neurointensivists at the bedside, using point-of-care ultra- with a single type of intracranial injury (traumatic brain
sound machines that are already widely available and in injury or intracranial hemorrhage), our series demonstrates
routine use in many intensive care units and emergency the accuracy of ONUS in a heterogeneous group of patients
rooms for applications such as vascular access, bedside with acute brain injury, including subarachnoid hemor-
echocardiography and the focused assessment with rhage, trauma, intracerebral hemorrhage, brain tumors and
sonography in trauma (FAST). Where a point-of-care malfunctioning ventriculoperitoneal shunts. The ONSD
ultrasound machine is already available, this is a study that was found to be the only factor independently predicting
can be performed for no additional expense. Each mea- intracranial hypertension, regardless of diagnosis, sug-
surement can be performed quickly (the median time per gesting also that the predictive value was not related to the
measurement was <2 min), which is important during performance of multiple observations in individual
neurological emergencies. These features may be particu- patients.
larly valuable in prehospital care, military settings, and in Another important finding in our study was that the
the developing world, where the availability and utilization optimal ONSD criterion for the detection of ICP >
of invasive monitoring is limited [17]. Although the 20 mmHg (C0.48 cm in our study) may be significantly
underlying mechanism of optic nerve sheath distension is lower than previously suggested. The optimal ONSD cut-off
probably similar to that underlying the development of in our study is closest to the 0.5 cm cutoff described in a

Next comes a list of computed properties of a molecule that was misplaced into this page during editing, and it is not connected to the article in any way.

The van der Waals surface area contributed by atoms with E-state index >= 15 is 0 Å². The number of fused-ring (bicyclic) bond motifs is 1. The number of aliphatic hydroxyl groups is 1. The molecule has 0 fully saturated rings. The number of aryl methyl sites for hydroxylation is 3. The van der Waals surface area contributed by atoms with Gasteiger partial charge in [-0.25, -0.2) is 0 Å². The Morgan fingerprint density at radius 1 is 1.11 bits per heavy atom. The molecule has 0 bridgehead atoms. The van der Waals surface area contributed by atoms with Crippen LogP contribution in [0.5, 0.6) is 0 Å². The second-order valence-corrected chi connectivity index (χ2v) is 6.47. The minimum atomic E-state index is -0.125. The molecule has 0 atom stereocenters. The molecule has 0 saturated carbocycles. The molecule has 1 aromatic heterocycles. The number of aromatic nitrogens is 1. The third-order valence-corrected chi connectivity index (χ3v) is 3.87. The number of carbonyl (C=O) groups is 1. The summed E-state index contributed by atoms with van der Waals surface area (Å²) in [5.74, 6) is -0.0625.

papilledema (transmission of raised ICP through the sub- study of 15 patients (38 measurements) from the Massa-
arachnoid space to the optic nerve sheath and disk), optic chusetts General Hospital [9]. The ONSD cut-off of 0.52 cm
nerve sheath distension occurs within seconds of an ICP identified by Moretti et al. [12], at our institution, would miss
elevation, making ONUS potentially useful even for the a third of invasive ICP measurements > 20 mmHg and was
detection of acute, and possibly hyperacute, ICP elevations. more appropriate, in our study, for the detection of invasive
The high NPV of ONUS may be particularly useful for ICP > 25 mmHg (Table 3). The 0.59 cm cutoff identified
exclusion of intracranial hypertension in complicated by Geeraerts et al. [11] would miss 81% of invasive ICP
patients in the ICU with multiple neurological and medical measurements >20 mmHg. While, for reasons described
comorbidities and acutely altered mental status of uncertain below, we consider our ONSD criteria to be more accurate,
etiology, where imaging is equivocal/unreliable and the we also believe that this finding highlights the importance of
placement of an invasive monitor may not be immediately internal, institutional validation of sonographic ONSD cri-
indicated. This includes, potentially, patients with liver teria prior to the routine clinical use of this modality. This is
failure, intracranial hemorrhage, intracranial mass lesions, analogous to internal validation of Carotid Doppler criteria
VP shunts, and trauma. for carotid stenosis, when feasible [21]. Differences in
Other studies have demonstrated good correlation equipment and operator technique can result in systematic
between sonographically measured ONSD and the pres- differences in measurements. ONSD measured in the axial
ence of intracranial hypertension [8–13]. Our study, which plane (as performed in our study), for example, has been
also demonstrates very good correlation, is important for found to be consistently larger than ONSD measured in the
several reasons. Our study included the largest number of sagittal plane [13].
individual test subjects with acute brain injury (n = 65) as We believe, however, that the C0.48 cm sonographic
well as the largest number of individual correlations cut-off is likely to be a more acute criterion for the